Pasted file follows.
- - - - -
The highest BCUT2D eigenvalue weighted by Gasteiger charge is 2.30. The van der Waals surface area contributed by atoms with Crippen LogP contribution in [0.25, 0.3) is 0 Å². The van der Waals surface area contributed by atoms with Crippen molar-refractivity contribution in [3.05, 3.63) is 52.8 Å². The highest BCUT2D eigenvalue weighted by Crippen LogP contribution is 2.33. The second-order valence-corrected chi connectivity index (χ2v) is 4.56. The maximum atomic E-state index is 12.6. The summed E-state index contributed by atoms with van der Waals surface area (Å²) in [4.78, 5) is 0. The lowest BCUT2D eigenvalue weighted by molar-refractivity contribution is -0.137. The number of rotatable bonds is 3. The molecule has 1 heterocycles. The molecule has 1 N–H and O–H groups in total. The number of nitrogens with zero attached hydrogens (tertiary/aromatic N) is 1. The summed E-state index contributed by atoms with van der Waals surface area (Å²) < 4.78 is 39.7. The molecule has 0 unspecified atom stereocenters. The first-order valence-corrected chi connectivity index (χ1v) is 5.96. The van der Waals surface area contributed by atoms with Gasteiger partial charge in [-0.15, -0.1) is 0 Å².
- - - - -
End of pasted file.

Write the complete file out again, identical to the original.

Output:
The highest BCUT2D eigenvalue weighted by Gasteiger charge is 2.30. The van der Waals surface area contributed by atoms with Crippen LogP contribution in [0.25, 0.3) is 0 Å². The van der Waals surface area contributed by atoms with Crippen molar-refractivity contribution in [3.05, 3.63) is 52.8 Å². The highest BCUT2D eigenvalue weighted by Crippen LogP contribution is 2.33. The second-order valence-corrected chi connectivity index (χ2v) is 4.56. The maximum atomic E-state index is 12.6. The summed E-state index contributed by atoms with van der Waals surface area (Å²) in [4.78, 5) is 0. The lowest BCUT2D eigenvalue weighted by molar-refractivity contribution is -0.137. The number of rotatable bonds is 3. The molecule has 1 heterocycles. The molecule has 1 N–H and O–H groups in total. The number of nitrogens with zero attached hydrogens (tertiary/aromatic N) is 1. The summed E-state index contributed by atoms with van der Waals surface area (Å²) < 4.78 is 39.7. The molecule has 0 unspecified atom stereocenters. The first-order valence-corrected chi connectivity index (χ1v) is 5.96. The van der Waals surface area contributed by atoms with Gasteiger partial charge in [-0.15, -0.1) is 0 Å².